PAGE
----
A lot of #Aspie people have this problem: You’re trying to sleep but your brain just keeps going and going and going, like the Energizer Bunny. It just won’t quit and it’s keeping you awake. There is no official name for this that I’m aware of so we all create our own terms for it. I call it “Overclocking.”
In computer terminology, overclocking refers to making your computer run faster, consuming more energy and generating faster process. That’s pretty much what happens to our brains late at night - instead of winding down for sleep, they speed up, running faster and generating more and more thoughts, keeping us awake.
This is where Neurotypical counsellors and support workers can have a failure to communicate: They almost always assume that these thoughts are caused by worries and anxieties. That’s often the case, certainly, but not always. For me, I’m more often kept awake by creativity. Plots, characters, storylines, details, all suddenly decide to wake up and start sorting themselves out. I’m not alone in this; talking to other AS people, a lot of other people also have creative overclock. So when our NT counsellors suggest “call a friend and talk about it,” we get confused. Call up our friends (assuming we have any) at 1:30 in the morning to talk about this idea we have for a story? Needless to say, this advice doesn’t usually work for us.
I’ve lived with overclocking my whole life but it’s only been recently that I’ve found anything that helps. I discovered this while exploring the works of Philip Glass. I found "Music With Changing Parts" and discovered that its morphing, oscillating tones, against the drone background, to be incredibly relaxing. So, one night, while I was overclocking at an insane rate and desperate for sleep, I pulled up "Music With Changing Parts" on my tablet, turned down the volume so it was barely audible, and put it under my pillow.
It worked. I was asleep before the piece ended.
Encouraged, I tried noise generator apps that generated white noise, pink noise and Brown noise (also known as red noise.) These…. did not work. I continued to overclock unabated. But "Music With Changing Parts" did - what was different? I continued to experiment with different apps and found one that, in addition to the coloured noise and other sustained tones, offered tones including "ocean waves," "blowing wind," and "cat’s purr." Oscillating sounds. Those sounds did the trick.
What’s happening? Why does "Music With Changing Parts" work? Why do the oscillating sounds work while the steady noises don’t? I believe the key is in the oscillation. Like the changing tones of "Music With Changing Parts," the oscillating sounds give just enough variation to grab my mind’s attention and hold it, keeping it from running into overclock. At the same time, the sounds don’t engage so much of my attention as to keep me awake. The oscillating sound tethers my mind, keeping me from overclocking and allowing me to sleep.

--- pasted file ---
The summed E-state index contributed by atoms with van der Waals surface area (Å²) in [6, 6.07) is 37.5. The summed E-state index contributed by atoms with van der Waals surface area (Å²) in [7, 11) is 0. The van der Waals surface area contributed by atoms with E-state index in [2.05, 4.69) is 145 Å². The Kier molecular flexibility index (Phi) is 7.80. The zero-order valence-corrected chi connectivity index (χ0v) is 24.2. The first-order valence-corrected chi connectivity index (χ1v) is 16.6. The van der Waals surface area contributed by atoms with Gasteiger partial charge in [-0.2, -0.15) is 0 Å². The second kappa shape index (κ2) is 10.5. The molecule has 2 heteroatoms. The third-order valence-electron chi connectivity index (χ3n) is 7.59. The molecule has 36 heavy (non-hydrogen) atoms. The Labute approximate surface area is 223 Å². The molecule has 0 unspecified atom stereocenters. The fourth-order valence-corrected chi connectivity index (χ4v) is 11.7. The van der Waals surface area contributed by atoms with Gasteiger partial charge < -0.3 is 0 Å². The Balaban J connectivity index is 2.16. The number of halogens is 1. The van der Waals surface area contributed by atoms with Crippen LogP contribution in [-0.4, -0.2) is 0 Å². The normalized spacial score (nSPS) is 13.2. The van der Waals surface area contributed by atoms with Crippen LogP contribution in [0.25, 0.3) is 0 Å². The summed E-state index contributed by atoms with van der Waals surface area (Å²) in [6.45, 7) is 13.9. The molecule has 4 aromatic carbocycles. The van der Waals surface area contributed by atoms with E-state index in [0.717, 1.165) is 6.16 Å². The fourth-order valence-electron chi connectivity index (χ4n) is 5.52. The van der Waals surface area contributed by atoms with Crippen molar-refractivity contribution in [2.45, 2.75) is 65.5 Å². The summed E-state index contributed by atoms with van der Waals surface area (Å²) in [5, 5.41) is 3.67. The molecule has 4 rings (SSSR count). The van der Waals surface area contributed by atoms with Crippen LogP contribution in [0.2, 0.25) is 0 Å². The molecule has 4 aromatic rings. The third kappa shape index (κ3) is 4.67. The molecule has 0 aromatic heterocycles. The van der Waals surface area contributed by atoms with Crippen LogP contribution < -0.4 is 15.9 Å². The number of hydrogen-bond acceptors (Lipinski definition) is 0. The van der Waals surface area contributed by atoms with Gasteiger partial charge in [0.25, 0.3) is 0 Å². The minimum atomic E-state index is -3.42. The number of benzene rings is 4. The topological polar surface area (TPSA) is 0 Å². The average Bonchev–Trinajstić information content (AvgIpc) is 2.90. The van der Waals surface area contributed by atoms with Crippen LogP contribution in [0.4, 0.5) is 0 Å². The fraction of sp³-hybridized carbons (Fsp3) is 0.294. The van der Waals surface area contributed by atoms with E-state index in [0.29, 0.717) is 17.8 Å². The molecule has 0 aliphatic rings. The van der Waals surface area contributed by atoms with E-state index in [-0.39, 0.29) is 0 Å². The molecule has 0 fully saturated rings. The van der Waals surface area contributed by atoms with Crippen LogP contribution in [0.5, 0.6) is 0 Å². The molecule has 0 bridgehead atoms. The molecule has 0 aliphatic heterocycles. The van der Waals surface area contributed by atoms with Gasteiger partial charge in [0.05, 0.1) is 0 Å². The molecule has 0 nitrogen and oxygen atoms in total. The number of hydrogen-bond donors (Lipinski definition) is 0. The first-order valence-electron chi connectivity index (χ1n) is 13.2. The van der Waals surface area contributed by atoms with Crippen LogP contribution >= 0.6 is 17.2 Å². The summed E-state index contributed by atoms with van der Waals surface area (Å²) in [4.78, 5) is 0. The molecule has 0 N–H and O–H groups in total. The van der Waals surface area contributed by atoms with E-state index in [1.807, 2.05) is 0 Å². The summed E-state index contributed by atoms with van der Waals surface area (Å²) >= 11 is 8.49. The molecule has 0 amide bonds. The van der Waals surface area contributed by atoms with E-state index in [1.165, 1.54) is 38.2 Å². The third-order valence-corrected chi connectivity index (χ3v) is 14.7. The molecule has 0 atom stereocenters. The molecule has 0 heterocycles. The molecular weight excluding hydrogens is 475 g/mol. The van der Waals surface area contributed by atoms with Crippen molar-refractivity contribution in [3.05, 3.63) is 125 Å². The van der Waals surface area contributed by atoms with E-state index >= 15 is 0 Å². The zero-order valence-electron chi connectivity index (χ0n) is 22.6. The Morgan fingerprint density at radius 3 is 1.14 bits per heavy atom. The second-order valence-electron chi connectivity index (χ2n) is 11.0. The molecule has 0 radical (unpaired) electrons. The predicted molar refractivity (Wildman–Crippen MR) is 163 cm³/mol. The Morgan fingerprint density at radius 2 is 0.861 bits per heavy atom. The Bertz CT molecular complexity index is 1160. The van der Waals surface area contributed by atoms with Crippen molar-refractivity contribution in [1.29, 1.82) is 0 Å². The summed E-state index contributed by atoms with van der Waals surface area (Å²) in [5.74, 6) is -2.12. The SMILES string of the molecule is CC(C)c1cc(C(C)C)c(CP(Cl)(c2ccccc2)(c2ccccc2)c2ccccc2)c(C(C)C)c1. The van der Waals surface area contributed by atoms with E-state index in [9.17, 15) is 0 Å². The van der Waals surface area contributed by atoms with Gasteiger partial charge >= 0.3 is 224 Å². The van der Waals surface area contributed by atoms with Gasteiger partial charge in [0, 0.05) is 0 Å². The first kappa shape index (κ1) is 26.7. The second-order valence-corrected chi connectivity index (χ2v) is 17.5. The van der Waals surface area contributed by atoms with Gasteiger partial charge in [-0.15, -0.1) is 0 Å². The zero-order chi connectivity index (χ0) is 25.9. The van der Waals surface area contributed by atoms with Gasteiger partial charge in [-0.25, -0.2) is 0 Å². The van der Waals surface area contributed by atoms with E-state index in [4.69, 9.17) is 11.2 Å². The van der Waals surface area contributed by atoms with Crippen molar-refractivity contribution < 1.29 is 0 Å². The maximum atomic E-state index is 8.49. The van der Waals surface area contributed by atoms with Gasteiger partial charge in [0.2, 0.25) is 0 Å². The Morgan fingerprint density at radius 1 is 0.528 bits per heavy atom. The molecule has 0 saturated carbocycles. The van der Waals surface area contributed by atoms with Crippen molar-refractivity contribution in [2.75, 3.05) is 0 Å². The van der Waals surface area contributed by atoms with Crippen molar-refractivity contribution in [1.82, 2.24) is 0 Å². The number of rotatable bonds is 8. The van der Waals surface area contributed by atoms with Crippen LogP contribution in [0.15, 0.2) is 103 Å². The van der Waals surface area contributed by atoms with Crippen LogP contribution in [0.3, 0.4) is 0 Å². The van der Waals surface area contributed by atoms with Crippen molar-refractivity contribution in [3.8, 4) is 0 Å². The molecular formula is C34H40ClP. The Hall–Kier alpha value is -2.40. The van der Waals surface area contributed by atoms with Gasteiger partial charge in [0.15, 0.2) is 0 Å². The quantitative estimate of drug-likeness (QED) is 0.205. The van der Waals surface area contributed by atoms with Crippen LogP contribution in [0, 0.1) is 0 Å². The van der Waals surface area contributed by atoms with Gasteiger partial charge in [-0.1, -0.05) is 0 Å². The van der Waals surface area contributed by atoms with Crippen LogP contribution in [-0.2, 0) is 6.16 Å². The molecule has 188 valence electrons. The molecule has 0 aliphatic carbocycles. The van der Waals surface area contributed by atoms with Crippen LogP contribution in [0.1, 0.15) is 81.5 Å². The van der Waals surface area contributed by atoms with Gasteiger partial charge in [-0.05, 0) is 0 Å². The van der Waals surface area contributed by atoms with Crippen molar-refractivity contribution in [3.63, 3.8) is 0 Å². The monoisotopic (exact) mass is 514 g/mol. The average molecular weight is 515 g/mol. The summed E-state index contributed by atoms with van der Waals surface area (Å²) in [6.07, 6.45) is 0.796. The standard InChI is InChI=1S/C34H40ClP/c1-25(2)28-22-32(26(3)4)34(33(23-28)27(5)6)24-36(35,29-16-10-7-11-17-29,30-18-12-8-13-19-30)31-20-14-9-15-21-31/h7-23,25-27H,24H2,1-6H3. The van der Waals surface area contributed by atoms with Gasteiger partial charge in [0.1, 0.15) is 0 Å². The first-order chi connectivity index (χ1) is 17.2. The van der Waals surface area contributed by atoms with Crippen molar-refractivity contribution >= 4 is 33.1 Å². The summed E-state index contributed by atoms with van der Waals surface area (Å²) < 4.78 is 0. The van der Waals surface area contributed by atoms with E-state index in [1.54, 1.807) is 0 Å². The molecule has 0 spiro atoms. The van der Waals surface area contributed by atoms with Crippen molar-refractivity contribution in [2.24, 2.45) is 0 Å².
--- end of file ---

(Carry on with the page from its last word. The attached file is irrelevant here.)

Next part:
Now, my spouse has a bad back so we sleep in separate beds, which makes it much easier for me to stash a tablet under my pillow without worrying about disturbing him. There are tinnitus-masking pillows available, with built-in speakers, or you can buy sleep speakers that fit into your own pillow. This suggestion won’t work for everyone but if you’re able to make the logistics work (maybe your partner can sleep with earplugs?) then it’s a suggestion worth exploring if you’re plagued with a mind that just. won’t. quit.
Neurotypical: (1) Having a type of neurology that is expected and/or favored by the society in which one lives. (i.e., having a “normal” or “typical” brain, and the typical sensory processing/body movements/facial expressions associated with a typical neurological system.)
We: (1) The people who helped to create this document—most of us autistic or with other less typical neurology; (2) those who support the recognition of human rights for autistic people and others with less typical neurology.
Very interesting checklist for the NT people in our lives to do a privilege check. I tend to dislike the terminology only in seeing it misused and used as another form of belittling others. It’s still a valid concept, and this list does bring a lot to light that perhaps the average NT person might not notice.
A work in progress but a good start at identifying the privileges of neurotypicality and the prejudice obstacles not faced by NTs.
No, your Snakedancing #Aspie hasn’t fallen off the face of the earth. I haven’t had much motivation to write lately because I’ve been struggling with one of the worst depressions I’ve had in years. For people with #Aspergers, depression is a very common co-morbid, so I figured I would talk about it a bit.
I’m prone to Seasonal Affective Disorder, ie seasonal depression. Lucky me, I got blessed with the dual-pole version, meaning I get a depression in the summer as well as in the winter. I take Welbutrin, the dopamine reuptake inhibitor, which has been my magic pill. While Welbutrin doesn’t prevent my depressions, it does enable to me to climb out of them fully. If I liken my depressions to a pit, then with Welbutrin, I can climb all the way out of the pit. Without Welbutrin, I can climb up to the edge and peer over the lip, but I can’t actually leave the pit. Do not ever suggest I go without my Welbutrin, I will hiss at you and conclude you are not my friend ^_~